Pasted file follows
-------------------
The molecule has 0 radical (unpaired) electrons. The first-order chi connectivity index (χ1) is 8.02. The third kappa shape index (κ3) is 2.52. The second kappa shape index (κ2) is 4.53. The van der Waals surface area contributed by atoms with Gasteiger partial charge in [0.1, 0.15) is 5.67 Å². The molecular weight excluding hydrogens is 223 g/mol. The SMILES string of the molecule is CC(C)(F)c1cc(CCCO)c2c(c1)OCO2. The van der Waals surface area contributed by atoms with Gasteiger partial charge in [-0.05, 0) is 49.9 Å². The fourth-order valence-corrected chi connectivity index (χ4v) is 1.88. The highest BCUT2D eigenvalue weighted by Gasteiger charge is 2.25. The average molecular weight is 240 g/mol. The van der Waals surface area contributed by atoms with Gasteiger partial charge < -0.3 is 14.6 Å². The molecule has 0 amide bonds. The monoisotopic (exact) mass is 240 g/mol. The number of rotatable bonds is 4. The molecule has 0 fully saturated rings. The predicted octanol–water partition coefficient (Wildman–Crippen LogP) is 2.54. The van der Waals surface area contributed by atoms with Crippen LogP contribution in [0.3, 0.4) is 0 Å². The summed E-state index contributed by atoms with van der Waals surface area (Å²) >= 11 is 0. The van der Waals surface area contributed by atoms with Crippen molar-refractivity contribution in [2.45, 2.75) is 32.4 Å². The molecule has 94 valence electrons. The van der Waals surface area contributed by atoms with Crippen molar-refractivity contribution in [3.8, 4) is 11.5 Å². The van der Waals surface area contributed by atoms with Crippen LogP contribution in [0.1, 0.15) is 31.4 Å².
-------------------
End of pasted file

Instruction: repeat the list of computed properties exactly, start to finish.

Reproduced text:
The molecule has 0 radical (unpaired) electrons. The first-order chi connectivity index (χ1) is 8.02. The third kappa shape index (κ3) is 2.52. The second kappa shape index (κ2) is 4.53. The van der Waals surface area contributed by atoms with Gasteiger partial charge in [0.1, 0.15) is 5.67 Å². The molecular weight excluding hydrogens is 223 g/mol. The SMILES string of the molecule is CC(C)(F)c1cc(CCCO)c2c(c1)OCO2. The van der Waals surface area contributed by atoms with Gasteiger partial charge in [-0.05, 0) is 49.9 Å². The fourth-order valence-corrected chi connectivity index (χ4v) is 1.88. The highest BCUT2D eigenvalue weighted by Gasteiger charge is 2.25. The average molecular weight is 240 g/mol. The van der Waals surface area contributed by atoms with Gasteiger partial charge < -0.3 is 14.6 Å². The molecule has 0 amide bonds. The monoisotopic (exact) mass is 240 g/mol. The number of rotatable bonds is 4. The molecule has 0 fully saturated rings. The predicted octanol–water partition coefficient (Wildman–Crippen LogP) is 2.54. The van der Waals surface area contributed by atoms with Crippen LogP contribution in [0.3, 0.4) is 0 Å². The summed E-state index contributed by atoms with van der Waals surface area (Å²) >= 11 is 0. The van der Waals surface area contributed by atoms with Crippen molar-refractivity contribution in [2.45, 2.75) is 32.4 Å². The molecule has 94 valence electrons. The van der Waals surface area contributed by atoms with Crippen molar-refractivity contribution in [3.8, 4) is 11.5 Å². The van der Waals surface area contributed by atoms with Crippen LogP contribution in [0.1, 0.15) is 31.4 Å².